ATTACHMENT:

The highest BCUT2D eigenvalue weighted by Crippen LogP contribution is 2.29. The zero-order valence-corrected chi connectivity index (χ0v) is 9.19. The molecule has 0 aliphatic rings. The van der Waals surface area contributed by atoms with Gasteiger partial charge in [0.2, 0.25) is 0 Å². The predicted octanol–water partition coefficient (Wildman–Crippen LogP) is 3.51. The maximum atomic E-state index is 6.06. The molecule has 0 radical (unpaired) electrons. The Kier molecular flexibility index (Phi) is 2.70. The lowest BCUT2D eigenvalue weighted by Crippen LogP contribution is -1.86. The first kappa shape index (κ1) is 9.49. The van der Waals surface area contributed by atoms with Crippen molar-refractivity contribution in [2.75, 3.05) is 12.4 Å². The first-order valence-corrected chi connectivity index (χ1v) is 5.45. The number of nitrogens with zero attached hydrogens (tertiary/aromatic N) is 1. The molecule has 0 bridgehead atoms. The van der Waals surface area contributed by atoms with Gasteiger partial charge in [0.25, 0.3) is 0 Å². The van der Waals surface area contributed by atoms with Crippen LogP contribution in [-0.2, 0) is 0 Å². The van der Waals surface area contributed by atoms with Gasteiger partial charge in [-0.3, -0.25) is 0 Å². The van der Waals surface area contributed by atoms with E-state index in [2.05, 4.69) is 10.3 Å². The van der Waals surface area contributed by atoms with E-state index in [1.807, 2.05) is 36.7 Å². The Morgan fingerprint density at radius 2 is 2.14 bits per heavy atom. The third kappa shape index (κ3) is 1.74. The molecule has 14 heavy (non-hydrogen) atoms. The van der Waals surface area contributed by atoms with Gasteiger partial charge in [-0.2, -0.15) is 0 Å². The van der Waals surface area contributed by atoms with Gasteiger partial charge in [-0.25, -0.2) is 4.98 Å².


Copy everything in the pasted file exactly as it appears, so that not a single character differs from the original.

The highest BCUT2D eigenvalue weighted by Crippen LogP contribution is 2.29. The zero-order valence-corrected chi connectivity index (χ0v) is 9.19. The molecule has 0 aliphatic rings. The van der Waals surface area contributed by atoms with Gasteiger partial charge in [0.2, 0.25) is 0 Å². The predicted octanol–water partition coefficient (Wildman–Crippen LogP) is 3.51. The maximum atomic E-state index is 6.06. The molecule has 0 radical (unpaired) electrons. The Kier molecular flexibility index (Phi) is 2.70. The lowest BCUT2D eigenvalue weighted by Crippen LogP contribution is -1.86. The first kappa shape index (κ1) is 9.49. The van der Waals surface area contributed by atoms with Crippen molar-refractivity contribution in [2.75, 3.05) is 12.4 Å². The first-order valence-corrected chi connectivity index (χ1v) is 5.45. The number of nitrogens with zero attached hydrogens (tertiary/aromatic N) is 1. The molecule has 0 bridgehead atoms. The van der Waals surface area contributed by atoms with Gasteiger partial charge in [0.25, 0.3) is 0 Å². The van der Waals surface area contributed by atoms with Crippen LogP contribution in [-0.2, 0) is 0 Å². The van der Waals surface area contributed by atoms with Gasteiger partial charge in [-0.3, -0.25) is 0 Å². The van der Waals surface area contributed by atoms with E-state index in [2.05, 4.69) is 10.3 Å². The van der Waals surface area contributed by atoms with E-state index in [1.807, 2.05) is 36.7 Å². The Morgan fingerprint density at radius 2 is 2.14 bits per heavy atom. The third kappa shape index (κ3) is 1.74. The molecule has 14 heavy (non-hydrogen) atoms. The van der Waals surface area contributed by atoms with Gasteiger partial charge in [-0.2, -0.15) is 0 Å². The van der Waals surface area contributed by atoms with Gasteiger partial charge in [-0.25, -0.2) is 4.98 Å².